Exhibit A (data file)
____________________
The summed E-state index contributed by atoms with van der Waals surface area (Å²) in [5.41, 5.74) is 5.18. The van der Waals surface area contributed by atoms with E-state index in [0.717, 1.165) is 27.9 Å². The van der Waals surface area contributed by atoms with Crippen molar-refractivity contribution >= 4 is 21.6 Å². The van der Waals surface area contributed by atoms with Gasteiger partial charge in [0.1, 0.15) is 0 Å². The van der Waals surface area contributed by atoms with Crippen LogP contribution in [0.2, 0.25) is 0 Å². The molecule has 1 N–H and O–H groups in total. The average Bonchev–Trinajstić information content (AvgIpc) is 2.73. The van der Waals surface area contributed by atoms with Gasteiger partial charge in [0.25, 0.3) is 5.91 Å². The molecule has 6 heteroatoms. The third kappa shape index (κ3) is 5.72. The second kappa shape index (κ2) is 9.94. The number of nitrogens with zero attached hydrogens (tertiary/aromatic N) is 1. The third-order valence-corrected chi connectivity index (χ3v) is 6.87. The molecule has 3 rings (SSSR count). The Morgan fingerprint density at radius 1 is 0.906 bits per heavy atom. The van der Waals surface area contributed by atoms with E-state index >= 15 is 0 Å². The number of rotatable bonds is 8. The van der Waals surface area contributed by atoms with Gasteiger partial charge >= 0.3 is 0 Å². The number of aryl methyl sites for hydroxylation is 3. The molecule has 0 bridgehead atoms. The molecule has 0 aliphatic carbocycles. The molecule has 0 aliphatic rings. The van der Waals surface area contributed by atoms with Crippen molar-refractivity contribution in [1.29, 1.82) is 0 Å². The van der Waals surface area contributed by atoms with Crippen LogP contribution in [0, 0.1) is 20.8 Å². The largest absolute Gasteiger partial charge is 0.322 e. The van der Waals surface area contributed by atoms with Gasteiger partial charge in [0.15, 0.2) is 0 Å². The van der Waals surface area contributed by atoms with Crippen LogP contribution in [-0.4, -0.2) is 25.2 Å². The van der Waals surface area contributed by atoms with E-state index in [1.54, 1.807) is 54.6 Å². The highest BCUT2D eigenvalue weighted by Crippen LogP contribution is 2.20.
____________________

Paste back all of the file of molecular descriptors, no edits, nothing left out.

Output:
The summed E-state index contributed by atoms with van der Waals surface area (Å²) in [5.41, 5.74) is 5.18. The van der Waals surface area contributed by atoms with E-state index in [0.717, 1.165) is 27.9 Å². The van der Waals surface area contributed by atoms with Crippen molar-refractivity contribution >= 4 is 21.6 Å². The van der Waals surface area contributed by atoms with Gasteiger partial charge in [0.1, 0.15) is 0 Å². The van der Waals surface area contributed by atoms with Crippen LogP contribution in [0.2, 0.25) is 0 Å². The molecule has 1 N–H and O–H groups in total. The average Bonchev–Trinajstić information content (AvgIpc) is 2.73. The van der Waals surface area contributed by atoms with Gasteiger partial charge in [0.25, 0.3) is 5.91 Å². The molecule has 6 heteroatoms. The third kappa shape index (κ3) is 5.72. The second kappa shape index (κ2) is 9.94. The number of nitrogens with zero attached hydrogens (tertiary/aromatic N) is 1. The third-order valence-corrected chi connectivity index (χ3v) is 6.87. The molecule has 3 rings (SSSR count). The Morgan fingerprint density at radius 1 is 0.906 bits per heavy atom. The van der Waals surface area contributed by atoms with E-state index >= 15 is 0 Å². The number of rotatable bonds is 8. The van der Waals surface area contributed by atoms with Gasteiger partial charge >= 0.3 is 0 Å². The number of aryl methyl sites for hydroxylation is 3. The molecule has 0 bridgehead atoms. The molecule has 0 aliphatic carbocycles. The molecule has 0 aliphatic rings. The van der Waals surface area contributed by atoms with Crippen molar-refractivity contribution in [1.29, 1.82) is 0 Å². The van der Waals surface area contributed by atoms with Crippen LogP contribution in [0, 0.1) is 20.8 Å². The largest absolute Gasteiger partial charge is 0.322 e. The van der Waals surface area contributed by atoms with Gasteiger partial charge in [0.15, 0.2) is 0 Å². The van der Waals surface area contributed by atoms with Crippen LogP contribution in [-0.4, -0.2) is 25.2 Å². The van der Waals surface area contributed by atoms with E-state index in [1.54, 1.807) is 54.6 Å². The highest BCUT2D eigenvalue weighted by Crippen LogP contribution is 2.20.